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The Two-Way
4:25 pm
Fri November 15, 2013

U.S. Tech Firms May Be Feeling Bite From NSA Spying Reports

Recent disclosures about NSA surveillance have affected U.S. relations with allies and tainted America's image around the world. Now the fallout seems to be creeping into the U.S. tech sector.

Cisco Systems, which manufactures network equipment, posted disappointing first-quarter numbers this week and warned that revenues for the current quarter could drop as much as 10 percent from a year ago — partly as a consequence of the NSA revelations.

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The Two-Way
4:15 pm
Fri November 15, 2013

Who Will Destroy Syria's Chemical Weapons? Not Albania

Albania's Prime Minister Edi Rama, in a televised address in the capital, Tirana, on Friday.
Hektor Pustina AP

Originally published on Fri November 15, 2013 5:26 pm

The United Nations on Friday outlined a plan for destroying Syria's chemical weapons, but there's still no word on who will carry out the delicate task of disposing of the deadly agents.

The plan "sets ambitious milestones to be met by the Government of Syria," said Ahmet Uzumcu, the director-general of the Organization for the Prohibition of Chemical Weapons, or OPCW. "This next phase will be the most challenging, and its timely execution will require the existence of a secure environment for the verification and transport of chemical weapons."

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The Two-Way
4:09 pm
Fri November 15, 2013

Study: Odds Of Being Murdered Closely Tied To Social Networks

Chicago police investigate a shooting in front of the Uptown Baptist Church in August. Five people were shot, one fatally, during the drive-by, in which gunmen fired more than 20 rounds.
Scott Olson Getty Images

Originally published on Fri November 15, 2013 5:06 pm

A team of scientists has confirmed something your parents probably warned you about as a teenager — that hanging out with the wrong crowd can be dangerous.

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Shots - Health News
4:01 pm
Fri November 15, 2013

Federal Brain Science Project Aims To Restore Soldiers' Memory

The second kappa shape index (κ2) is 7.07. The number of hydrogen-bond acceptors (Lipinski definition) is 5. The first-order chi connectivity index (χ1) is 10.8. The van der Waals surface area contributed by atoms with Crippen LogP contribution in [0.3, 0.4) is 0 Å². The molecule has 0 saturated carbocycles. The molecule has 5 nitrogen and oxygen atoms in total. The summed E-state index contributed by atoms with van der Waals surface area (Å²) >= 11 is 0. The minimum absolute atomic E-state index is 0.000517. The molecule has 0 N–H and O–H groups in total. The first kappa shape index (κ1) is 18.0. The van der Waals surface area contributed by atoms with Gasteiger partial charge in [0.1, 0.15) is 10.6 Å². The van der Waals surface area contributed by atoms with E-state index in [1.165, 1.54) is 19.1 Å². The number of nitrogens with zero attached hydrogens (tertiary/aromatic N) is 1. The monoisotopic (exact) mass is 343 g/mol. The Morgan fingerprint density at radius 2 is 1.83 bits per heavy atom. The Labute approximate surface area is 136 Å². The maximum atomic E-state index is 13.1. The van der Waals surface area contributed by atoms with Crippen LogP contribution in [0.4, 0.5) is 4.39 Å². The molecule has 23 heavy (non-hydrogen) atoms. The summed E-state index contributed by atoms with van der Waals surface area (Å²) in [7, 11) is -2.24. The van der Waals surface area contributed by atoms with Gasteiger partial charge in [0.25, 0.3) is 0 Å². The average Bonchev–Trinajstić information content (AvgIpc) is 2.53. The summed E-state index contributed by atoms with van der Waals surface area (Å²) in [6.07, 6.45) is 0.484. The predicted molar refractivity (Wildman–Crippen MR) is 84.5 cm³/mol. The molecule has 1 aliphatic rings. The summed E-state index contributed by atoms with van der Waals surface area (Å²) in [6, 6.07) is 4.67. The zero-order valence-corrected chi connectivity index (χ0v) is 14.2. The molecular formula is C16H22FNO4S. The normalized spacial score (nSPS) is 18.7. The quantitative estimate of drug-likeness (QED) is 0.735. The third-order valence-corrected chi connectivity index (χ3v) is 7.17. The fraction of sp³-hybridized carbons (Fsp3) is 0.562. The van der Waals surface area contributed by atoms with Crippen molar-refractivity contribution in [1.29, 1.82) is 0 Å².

President Obama has pledged millions of dollars to fuel research into understanding the workings of the human brain.
Zephyr Science Source

Originally published on Fri November 15, 2013 8:07 pm

When President Obama announced his plan to explore the mysteries of the human brain seven months ago, it was long on ambition and short on details.

Now some of the details are being sketched in.

The BRAIN Initiative will include efforts to restore lost memories in war veterans, create tools that let scientists study individual brain circuits and map the nervous system of the fruit fly.

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Shots - Health News
3:26 pm
Fri November 15, 2013

For Many People, Lowering Blood Pressure Will Take A Village

A third of Americans have high blood pressure, according to the Centers for Disease Control. Half of them don't have it under control.
iStockphoto.com

There are 78 million people in the United States with high blood pressure, and half of them don't have it under control.

Hypertension remains a difficult problem to solve, despite decades of persuading and prodding from doctors and health authorities.

So it may be time to try a different tack, one that involves giving people more support and less badgering, according to the American Heart Association, the American College of Cardiology, and the Centers for Disease Control and Prevention.

Think of it as the "it takes a village" approach to high blood pressure.

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The Two-Way
2:25 pm
Fri November 15, 2013

'Rock Heads' Ran Newspaper That Panned 'Gettysburg Address'

An undated photo provided by The Patriot-News showing a bit of the 1863 editorial in which President Lincoln's Gettysburg Address was dismissed. The newspaper (then known as The Patriot & Union) referred to Lincoln's words as "silly remarks."
AP

Originally published on Sat November 16, 2013 6:04 am

The Patriot-News in Harrisburg, Pa., has gotten attention around the nation this week for retracting an editorial that ran in 1863.

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The Two-Way
2:00 pm
Fri November 15, 2013

2 Summer Olympic Cities Are Chasing The 2022 Winter Games

What's a few palm trees? Soaring snowcapped peaks and the aforementioned palms rise near the airport in Sochi, Russia, host of the 2014 Winter Games. Summer Olympics hosts Beijing and Stockholm are among the cities vying to win the 2022 Winter Games.
Mikhail Metzel AP

With the upcoming Winter Olympics set in a subtropical, palm tree-lined resort city on Russia's Black Sea, it's no surprise that two former Summer Olympics hosts are now seeking the 2022 Winter Games.

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The Two-Way
12:43 pm
Fri November 15, 2013

Michigan Man Charged With Murder In Shooting Death On Porch

Theodore P. Wafer, 54, charged with second-degree murder in the shooting death of Renisha McBride, appears at his arraignment in Dearborn Heights, Mich., on Friday.
Paul Sancya AP

Originally published on Fri November 15, 2013 6:57 pm